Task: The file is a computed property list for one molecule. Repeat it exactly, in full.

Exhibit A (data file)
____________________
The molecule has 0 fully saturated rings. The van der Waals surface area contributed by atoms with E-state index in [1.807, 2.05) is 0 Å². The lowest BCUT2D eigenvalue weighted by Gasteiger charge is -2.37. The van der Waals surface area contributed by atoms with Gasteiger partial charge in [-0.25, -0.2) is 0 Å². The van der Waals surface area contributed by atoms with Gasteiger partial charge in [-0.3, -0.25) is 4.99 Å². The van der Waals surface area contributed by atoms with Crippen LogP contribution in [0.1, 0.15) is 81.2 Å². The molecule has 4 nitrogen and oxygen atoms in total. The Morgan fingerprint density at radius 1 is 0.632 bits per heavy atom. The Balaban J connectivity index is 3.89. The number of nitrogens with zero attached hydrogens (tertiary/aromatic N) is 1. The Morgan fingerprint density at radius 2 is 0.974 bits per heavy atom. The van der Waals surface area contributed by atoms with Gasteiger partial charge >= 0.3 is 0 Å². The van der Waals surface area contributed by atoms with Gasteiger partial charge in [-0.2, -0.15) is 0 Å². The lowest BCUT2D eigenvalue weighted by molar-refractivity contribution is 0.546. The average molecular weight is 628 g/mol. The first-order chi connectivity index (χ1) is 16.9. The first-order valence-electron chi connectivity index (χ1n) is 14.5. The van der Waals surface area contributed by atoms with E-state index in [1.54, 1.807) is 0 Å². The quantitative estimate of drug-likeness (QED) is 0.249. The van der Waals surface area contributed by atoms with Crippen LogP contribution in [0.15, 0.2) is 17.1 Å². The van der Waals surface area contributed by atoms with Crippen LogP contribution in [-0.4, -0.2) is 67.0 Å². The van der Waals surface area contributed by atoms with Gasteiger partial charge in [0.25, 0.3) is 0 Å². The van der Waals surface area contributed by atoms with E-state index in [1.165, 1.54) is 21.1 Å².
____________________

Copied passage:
The molecule has 0 fully saturated rings. The van der Waals surface area contributed by atoms with E-state index in [1.807, 2.05) is 0 Å². The lowest BCUT2D eigenvalue weighted by Gasteiger charge is -2.37. The van der Waals surface area contributed by atoms with Gasteiger partial charge in [-0.25, -0.2) is 0 Å². The van der Waals surface area contributed by atoms with Gasteiger partial charge in [-0.3, -0.25) is 4.99 Å². The van der Waals surface area contributed by atoms with Crippen LogP contribution in [0.1, 0.15) is 81.2 Å². The molecule has 4 nitrogen and oxygen atoms in total. The Morgan fingerprint density at radius 1 is 0.632 bits per heavy atom. The Balaban J connectivity index is 3.89. The number of nitrogens with zero attached hydrogens (tertiary/aromatic N) is 1. The Morgan fingerprint density at radius 2 is 0.974 bits per heavy atom. The van der Waals surface area contributed by atoms with Gasteiger partial charge >= 0.3 is 0 Å². The van der Waals surface area contributed by atoms with Gasteiger partial charge in [-0.2, -0.15) is 0 Å². The lowest BCUT2D eigenvalue weighted by molar-refractivity contribution is 0.546. The average molecular weight is 628 g/mol. The first-order chi connectivity index (χ1) is 16.9. The first-order valence-electron chi connectivity index (χ1n) is 14.5. The van der Waals surface area contributed by atoms with E-state index in [1.54, 1.807) is 0 Å². The quantitative estimate of drug-likeness (QED) is 0.249. The van der Waals surface area contributed by atoms with Crippen LogP contribution in [0.15, 0.2) is 17.1 Å². The van der Waals surface area contributed by atoms with Crippen LogP contribution in [-0.4, -0.2) is 67.0 Å². The van der Waals surface area contributed by atoms with Gasteiger partial charge in [0.25, 0.3) is 0 Å². The van der Waals surface area contributed by atoms with E-state index in [1.165, 1.54) is 21.1 Å².